What's the big deal about the Mediterranean diet?

Posted by Janet McCann, R.D.
February 23, 2016

Mediterranean Diet_Medium

Take naps, take time to be more social, drink wine —all while lowering your risk for numerous chronic diseases and cancer. Sign me up. Yes, there is more work to be included into the Mediterranean diet, but it’s more than just a diet — it’s viewed as a model eating plan for good health.

The Mediterranean diet became popular after the 1970s Seven Countries Study, which compared various diets of people living in southern Italy, Greece, northern Europe and the U.S. Not only is it for weight loss, it’s a heart-healthy eating plan as well. It has been proven to lower the risk of death from cardiovascular disease and stroke. It also lowers the risk for diabetes, cancer, Alzheimer’s and Parkinson’s disease.

While much of the plan is healthy eating, a large part includes slowing down and enjoying life — something most of us can benefit from. The basics of Mediterranean-style eating include:

  • Sit down at a table for at least two lunches or dinners per week.
  • Take time to enjoy the meal.
  • Eat with friends and family.
  • Focus on specific food intake (read more below).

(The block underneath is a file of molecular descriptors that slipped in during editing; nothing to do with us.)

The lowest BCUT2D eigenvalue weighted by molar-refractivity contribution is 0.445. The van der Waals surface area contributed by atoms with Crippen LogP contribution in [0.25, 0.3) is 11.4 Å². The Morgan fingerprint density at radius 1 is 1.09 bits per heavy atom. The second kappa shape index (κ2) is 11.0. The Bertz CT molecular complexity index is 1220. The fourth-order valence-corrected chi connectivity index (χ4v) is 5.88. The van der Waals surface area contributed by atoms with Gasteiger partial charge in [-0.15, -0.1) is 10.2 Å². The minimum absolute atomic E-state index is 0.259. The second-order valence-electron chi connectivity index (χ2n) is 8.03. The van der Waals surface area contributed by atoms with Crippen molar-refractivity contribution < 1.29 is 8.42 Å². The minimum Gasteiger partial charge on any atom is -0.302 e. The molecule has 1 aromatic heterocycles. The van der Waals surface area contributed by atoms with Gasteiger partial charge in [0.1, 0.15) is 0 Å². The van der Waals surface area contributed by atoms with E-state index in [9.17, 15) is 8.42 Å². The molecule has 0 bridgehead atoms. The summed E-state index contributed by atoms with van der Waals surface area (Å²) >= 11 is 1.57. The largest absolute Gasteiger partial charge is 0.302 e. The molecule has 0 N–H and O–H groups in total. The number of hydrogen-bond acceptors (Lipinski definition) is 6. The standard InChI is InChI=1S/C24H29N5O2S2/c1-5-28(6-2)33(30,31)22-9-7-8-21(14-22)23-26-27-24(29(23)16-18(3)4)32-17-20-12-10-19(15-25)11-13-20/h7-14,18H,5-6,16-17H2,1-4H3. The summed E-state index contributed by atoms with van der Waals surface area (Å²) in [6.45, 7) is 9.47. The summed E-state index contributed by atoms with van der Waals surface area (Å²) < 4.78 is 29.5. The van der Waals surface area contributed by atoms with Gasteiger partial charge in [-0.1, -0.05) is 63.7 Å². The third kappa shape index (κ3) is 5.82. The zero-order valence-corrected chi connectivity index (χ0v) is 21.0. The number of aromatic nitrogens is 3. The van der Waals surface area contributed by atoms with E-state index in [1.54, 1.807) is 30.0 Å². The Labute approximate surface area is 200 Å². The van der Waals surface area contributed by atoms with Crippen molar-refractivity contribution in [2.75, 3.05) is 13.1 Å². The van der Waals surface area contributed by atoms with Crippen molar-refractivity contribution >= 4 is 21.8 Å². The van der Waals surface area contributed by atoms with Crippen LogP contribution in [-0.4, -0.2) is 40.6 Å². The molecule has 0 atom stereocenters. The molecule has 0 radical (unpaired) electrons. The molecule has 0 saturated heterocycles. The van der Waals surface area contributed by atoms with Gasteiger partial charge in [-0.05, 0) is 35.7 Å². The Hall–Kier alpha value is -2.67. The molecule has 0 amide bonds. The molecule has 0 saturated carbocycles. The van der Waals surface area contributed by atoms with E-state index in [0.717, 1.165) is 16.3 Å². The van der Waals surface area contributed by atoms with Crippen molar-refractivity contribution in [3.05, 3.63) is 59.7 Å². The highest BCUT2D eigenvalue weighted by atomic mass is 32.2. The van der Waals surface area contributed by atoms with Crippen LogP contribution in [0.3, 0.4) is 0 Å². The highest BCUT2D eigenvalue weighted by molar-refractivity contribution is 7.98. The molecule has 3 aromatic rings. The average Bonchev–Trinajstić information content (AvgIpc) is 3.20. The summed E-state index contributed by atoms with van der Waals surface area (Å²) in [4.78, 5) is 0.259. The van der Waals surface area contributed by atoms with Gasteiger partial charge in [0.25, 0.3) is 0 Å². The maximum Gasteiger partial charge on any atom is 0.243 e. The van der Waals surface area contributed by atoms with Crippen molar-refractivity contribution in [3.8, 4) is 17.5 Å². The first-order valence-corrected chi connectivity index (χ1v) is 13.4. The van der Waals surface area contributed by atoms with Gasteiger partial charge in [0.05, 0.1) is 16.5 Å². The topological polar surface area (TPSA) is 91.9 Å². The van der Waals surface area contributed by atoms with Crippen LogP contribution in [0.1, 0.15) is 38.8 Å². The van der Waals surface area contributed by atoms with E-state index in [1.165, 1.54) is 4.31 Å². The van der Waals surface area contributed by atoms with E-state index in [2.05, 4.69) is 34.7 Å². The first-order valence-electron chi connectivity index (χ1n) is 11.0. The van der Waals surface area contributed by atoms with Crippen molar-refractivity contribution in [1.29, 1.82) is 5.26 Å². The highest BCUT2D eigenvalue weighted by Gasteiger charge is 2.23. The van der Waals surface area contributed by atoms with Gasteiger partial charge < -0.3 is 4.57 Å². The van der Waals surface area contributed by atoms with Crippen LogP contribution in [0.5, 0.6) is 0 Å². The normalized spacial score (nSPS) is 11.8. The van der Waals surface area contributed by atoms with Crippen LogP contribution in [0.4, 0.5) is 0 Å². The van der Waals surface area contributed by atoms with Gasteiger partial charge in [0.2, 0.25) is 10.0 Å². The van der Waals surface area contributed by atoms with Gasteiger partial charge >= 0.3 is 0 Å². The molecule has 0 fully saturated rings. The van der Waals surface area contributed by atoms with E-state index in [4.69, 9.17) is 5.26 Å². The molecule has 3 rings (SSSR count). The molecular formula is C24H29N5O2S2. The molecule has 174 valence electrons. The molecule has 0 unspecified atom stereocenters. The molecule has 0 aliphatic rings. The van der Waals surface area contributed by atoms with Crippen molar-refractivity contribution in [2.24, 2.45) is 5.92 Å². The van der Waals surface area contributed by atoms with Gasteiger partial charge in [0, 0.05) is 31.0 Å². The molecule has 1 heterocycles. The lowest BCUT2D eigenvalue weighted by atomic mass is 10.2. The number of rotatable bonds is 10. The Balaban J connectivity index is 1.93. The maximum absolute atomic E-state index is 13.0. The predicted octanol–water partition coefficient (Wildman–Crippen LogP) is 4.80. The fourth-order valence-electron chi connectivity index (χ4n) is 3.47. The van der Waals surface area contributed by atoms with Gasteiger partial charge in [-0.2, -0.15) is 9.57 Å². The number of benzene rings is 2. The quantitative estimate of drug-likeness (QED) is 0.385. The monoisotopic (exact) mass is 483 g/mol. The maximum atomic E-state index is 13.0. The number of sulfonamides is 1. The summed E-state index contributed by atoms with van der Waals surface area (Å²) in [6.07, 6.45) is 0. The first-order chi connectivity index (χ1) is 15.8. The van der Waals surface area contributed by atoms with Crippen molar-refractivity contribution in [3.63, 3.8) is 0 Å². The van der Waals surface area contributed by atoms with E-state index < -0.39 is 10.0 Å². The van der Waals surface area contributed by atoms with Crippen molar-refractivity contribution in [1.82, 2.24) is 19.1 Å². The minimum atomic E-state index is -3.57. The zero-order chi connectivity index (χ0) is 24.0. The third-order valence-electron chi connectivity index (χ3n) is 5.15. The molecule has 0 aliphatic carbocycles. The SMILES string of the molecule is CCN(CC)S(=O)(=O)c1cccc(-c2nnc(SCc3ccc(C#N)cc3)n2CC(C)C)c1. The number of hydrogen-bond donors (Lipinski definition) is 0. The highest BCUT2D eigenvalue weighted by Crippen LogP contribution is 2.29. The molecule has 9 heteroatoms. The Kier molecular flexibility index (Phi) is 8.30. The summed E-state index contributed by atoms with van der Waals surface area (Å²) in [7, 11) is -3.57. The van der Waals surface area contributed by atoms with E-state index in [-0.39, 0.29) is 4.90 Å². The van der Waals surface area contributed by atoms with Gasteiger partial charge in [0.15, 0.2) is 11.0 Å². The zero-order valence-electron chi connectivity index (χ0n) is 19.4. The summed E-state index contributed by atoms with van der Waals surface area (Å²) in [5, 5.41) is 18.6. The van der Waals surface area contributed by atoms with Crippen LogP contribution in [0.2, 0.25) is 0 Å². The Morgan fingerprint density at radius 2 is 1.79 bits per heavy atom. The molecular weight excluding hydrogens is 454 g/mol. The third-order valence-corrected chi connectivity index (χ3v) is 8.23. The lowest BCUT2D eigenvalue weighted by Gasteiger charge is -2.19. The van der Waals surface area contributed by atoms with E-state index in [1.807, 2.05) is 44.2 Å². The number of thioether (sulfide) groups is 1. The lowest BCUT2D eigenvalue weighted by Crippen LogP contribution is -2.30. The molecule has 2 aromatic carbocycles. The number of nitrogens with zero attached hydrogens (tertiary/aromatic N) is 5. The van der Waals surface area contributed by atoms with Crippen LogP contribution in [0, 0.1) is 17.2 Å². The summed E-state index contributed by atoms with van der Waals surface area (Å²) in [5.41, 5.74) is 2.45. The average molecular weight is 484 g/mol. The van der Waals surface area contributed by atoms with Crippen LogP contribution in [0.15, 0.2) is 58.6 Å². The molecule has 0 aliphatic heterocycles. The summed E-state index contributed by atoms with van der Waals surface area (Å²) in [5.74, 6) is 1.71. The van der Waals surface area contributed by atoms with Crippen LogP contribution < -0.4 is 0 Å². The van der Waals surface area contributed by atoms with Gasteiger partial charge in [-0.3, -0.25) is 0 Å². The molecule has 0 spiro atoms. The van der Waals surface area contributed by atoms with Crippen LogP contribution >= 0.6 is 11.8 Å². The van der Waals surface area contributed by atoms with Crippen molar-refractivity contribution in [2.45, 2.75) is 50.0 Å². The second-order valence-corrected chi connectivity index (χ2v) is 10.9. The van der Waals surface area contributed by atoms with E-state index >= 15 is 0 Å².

Focus on fruits, vegetables, nuts and grains

Instead of jumping to sugary desserts, try eating fruit instead. Purple and orange fruits, such as pomegranates, figs and grapes, are a rich source of flavonols and anthocyanins, which reduce heart disease risk. Peaches, nectarines and cantaloupes are a great source of carotenes and other types of antioxidants. The antioxidants in fruit will counteract inflammatory processes after a meal, which will give you natural sugars and key vitamins and minerals. Just like any typical diet, it is important to include a variety of dark green vegetables for their vital nutrients and antioxidants. Nuts and seeds are good sources of fiber, protein and healthy fats. Switch to whole-grain bread, cereal, rice and pasta products.

Eat more fish

Fish is the main source of animal protein included in the Mediterranean diet. Include a serving of fish at least two times each week. Fish, including salmon, albacore tuna, halibut, herring, sardines, mackerel and trout, contain omega-3 fatty acids, which promote heart and brain health. Consumption of red meat is rare in traditional Mediterranean eating. Portions of red meat and poultry are usually kept to 3 ounces or less.

Try different types of dairy, go for the olive oil

Switch things up a bit by trying different types of cheese and milk. In the Mediterranean region, seeing goats and sheep is more common. It’s more likely that these animals are pasture-raised, which enhances the animals’ nourishment and creates healthier fat within products. In order to add flavor to food, use garlic, herbs and virgin olive oil instead of butter and canola oil. These natural products will help protect your heart and provide great flavor to your meals.

A simple way to start is by trying some Mediterranean recipes. For more information, talk to your health care provider or a registered dietitian.

Janet McCann is a registered dietitian at Mayo Clinic Health System in Eau Claire.

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